Six agri facts from the Rugby World Cup you probably didn’t know

The Rugby World Cup Final is set to take place between Australia and New Zealand on Saturday afternoon, here are some facts about the sporting attraction that you didn’t know.

1. New Zealand’s Milk Goes All-Black

Rugby World Cup fever has gripped New Zealand ahead of the Rugby World Cup Final, so much so that the country’s largest dairy co-op, Fonterra, has changed the colour of its milk cartons.

Quite fittingly, Fonterra’s Anchor milk brand is now available in black cartoons as the New Zealand nation aims to get behind their team in this Saturdays’s Rugby World Cup Final.

New Zealand consumers can avail of up to 4m of these special addition milk cartons which are numbered from 1 to 15 to show support for the All-Blacks in Twickenham. black milk carton

2. New Zealand Captain Honed his skills on a farm

Richie McCaw is one of the most decorated players in rugby history and he currently holds the record for the most professional appearances.

But the All-Blacks captain wasn’t always so decorated as he honed his skills on the families farm in Kurow, North Canterbury, a region known for both sheep and cattle farmers.

The harshness of this environment is set to have encouraged McCaw to develop his skills. Although the family no longer live on the farm, it is still widely believed that a set of rugby goal posts still exist on the farm when McCaw grew up. Kiwi farm for sale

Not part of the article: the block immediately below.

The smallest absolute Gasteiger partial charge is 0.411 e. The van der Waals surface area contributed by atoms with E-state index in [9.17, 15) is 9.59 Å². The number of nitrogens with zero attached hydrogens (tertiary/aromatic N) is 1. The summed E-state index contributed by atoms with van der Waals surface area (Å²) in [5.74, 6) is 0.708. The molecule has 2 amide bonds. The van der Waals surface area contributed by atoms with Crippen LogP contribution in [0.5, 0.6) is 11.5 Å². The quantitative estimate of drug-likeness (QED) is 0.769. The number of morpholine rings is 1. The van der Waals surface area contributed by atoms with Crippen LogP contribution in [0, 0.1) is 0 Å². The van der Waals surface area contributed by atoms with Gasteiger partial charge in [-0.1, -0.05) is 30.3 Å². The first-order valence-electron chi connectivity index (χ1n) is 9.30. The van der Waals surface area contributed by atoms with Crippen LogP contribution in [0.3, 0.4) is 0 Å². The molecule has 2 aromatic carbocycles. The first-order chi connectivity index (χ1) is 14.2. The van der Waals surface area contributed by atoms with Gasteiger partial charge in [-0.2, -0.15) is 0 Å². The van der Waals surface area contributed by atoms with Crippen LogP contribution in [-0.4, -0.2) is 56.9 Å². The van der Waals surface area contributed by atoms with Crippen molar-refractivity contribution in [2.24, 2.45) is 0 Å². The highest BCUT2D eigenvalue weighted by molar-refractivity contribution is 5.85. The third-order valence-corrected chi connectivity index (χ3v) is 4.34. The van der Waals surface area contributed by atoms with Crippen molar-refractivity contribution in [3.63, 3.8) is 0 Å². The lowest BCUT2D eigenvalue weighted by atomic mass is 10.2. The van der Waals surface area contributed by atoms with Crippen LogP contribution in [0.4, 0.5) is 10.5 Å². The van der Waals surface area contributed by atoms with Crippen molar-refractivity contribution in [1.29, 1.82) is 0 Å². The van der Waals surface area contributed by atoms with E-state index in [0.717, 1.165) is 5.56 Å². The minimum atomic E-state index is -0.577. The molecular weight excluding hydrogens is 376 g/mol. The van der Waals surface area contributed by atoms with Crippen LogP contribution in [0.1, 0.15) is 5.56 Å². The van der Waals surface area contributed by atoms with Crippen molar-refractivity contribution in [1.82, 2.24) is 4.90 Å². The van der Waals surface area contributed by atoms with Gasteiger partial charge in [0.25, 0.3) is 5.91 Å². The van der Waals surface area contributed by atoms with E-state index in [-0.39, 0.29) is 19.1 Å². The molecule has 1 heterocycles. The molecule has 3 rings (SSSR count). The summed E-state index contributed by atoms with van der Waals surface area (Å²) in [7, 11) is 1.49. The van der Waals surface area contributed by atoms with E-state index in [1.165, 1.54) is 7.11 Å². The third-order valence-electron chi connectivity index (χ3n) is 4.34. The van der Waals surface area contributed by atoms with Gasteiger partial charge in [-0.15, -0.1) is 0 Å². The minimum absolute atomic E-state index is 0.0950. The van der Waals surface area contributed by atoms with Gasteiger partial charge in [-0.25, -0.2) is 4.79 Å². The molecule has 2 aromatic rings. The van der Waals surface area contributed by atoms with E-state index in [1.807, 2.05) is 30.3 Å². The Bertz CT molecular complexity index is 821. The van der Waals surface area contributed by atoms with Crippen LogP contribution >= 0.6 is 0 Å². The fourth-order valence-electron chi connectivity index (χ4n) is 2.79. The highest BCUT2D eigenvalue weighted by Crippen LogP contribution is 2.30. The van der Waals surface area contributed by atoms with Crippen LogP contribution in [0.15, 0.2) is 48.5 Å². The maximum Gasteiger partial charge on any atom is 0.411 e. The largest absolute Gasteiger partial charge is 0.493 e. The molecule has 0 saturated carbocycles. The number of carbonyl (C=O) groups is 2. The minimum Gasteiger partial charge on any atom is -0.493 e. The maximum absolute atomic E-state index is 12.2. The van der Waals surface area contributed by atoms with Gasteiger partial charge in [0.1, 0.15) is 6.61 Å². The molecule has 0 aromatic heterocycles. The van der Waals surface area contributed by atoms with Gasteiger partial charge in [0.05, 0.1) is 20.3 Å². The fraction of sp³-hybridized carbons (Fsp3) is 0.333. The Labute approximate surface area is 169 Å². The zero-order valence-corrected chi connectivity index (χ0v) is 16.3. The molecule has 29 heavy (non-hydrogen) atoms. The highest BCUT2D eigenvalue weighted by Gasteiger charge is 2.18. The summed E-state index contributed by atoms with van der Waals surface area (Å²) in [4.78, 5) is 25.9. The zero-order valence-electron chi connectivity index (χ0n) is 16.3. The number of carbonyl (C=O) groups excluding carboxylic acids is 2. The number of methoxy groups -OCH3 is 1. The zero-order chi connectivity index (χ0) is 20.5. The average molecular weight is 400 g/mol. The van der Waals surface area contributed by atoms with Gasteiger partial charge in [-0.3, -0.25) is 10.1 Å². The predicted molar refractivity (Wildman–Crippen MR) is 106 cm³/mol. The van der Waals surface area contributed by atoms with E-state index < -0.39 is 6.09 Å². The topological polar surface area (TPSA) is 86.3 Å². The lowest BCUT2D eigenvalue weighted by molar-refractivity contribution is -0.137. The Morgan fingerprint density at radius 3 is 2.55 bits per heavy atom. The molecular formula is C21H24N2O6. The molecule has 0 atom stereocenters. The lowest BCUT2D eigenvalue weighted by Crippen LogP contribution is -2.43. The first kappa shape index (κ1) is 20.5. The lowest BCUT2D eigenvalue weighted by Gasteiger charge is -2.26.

3. Australian Captain has Co. Galway roots

If Richie McCaw doesn’t lift the Webb Ellis Cup, it will be a man with a very strong Irish connection. Stephen Moore, the Aussie Rugby Captain has strong family ties in Galway city and spent five years of his childhood growing up in Ireland.

The talented Hooker almost signed for Connacht a couple of years ago, further illustrating his close ties with Ireland.

4. New Zealand Out-Half honed Rugby Skills on Co. Meath GAA Field

There is another Irish connection in this weekend’s world cup final which takes the form of Beauden Barrett, who lived in Co. Meath during his childhood.

Barrett is currently the substitute out-half and is regarded by many as an able replacement to the soon to be retired Dan Carter.

The Barrett family moved to Ireland to manage a dairy herd during the 1990s, during this period Barrett’s father became a stall worth with Buccaneers Rugby Club in Athlone.

During this time, Beauden Barrett represented St Brigid’s GAA Club in Gaelic Football.


5. Nigel Owens has Young Farmers Roots

Nigel Owens has been tasked with refereeing the biggest game of this year’s Rugby World Cup, but the Welsh native has close links to farming, particularly to the Young Farmer’s Club of the UK.

Owens has previously been president of the Welsh Federation of the Young Farmers Club, where he undertook such activities as public speaking and drama.

Although not from a farming background the man giving the task of controlling the largest event of the Rugby World Cup, also worked as a farmer during the completion of a youth training scheme.

6. Irish Rugby Star has Top Agri-consultant Father

Although the Irish involvement in the Rugby World Cup has ended, it is worth remembering that Ireland’s talented Donnacha Ryan has a strong connection with Irish agriculture in the form of his father Matt Ryan.

Ryan senior was the former Dairy Programme Manager with Teagasc, but is now better known for his work as an agricultural consultant near Nenagh, Co. Tipperary.

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